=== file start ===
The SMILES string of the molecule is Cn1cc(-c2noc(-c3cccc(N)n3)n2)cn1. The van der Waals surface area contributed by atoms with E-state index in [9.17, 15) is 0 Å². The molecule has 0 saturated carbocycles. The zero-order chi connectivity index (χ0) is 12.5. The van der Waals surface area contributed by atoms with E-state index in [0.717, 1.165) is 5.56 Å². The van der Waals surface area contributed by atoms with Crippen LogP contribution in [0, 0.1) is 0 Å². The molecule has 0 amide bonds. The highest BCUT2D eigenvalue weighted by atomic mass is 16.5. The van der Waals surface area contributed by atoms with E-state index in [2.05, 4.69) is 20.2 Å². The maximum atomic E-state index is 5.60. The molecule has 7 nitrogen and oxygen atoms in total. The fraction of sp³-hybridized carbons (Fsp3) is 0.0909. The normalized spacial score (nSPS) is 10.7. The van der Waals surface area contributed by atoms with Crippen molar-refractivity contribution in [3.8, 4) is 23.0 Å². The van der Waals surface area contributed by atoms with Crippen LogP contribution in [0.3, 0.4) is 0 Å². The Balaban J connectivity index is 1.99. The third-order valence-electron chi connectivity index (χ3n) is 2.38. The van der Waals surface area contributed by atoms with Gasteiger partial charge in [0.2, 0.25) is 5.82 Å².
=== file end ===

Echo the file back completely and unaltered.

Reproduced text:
The SMILES string of the molecule is Cn1cc(-c2noc(-c3cccc(N)n3)n2)cn1. The van der Waals surface area contributed by atoms with E-state index in [9.17, 15) is 0 Å². The molecule has 0 saturated carbocycles. The zero-order chi connectivity index (χ0) is 12.5. The van der Waals surface area contributed by atoms with E-state index in [0.717, 1.165) is 5.56 Å². The van der Waals surface area contributed by atoms with Crippen LogP contribution in [0, 0.1) is 0 Å². The molecule has 0 amide bonds. The highest BCUT2D eigenvalue weighted by atomic mass is 16.5. The van der Waals surface area contributed by atoms with E-state index in [2.05, 4.69) is 20.2 Å². The maximum atomic E-state index is 5.60. The molecule has 7 nitrogen and oxygen atoms in total. The fraction of sp³-hybridized carbons (Fsp3) is 0.0909. The normalized spacial score (nSPS) is 10.7. The van der Waals surface area contributed by atoms with Crippen molar-refractivity contribution in [3.8, 4) is 23.0 Å². The van der Waals surface area contributed by atoms with Crippen LogP contribution in [0.3, 0.4) is 0 Å². The Balaban J connectivity index is 1.99. The third-order valence-electron chi connectivity index (χ3n) is 2.38. The van der Waals surface area contributed by atoms with Gasteiger partial charge in [0.2, 0.25) is 5.82 Å².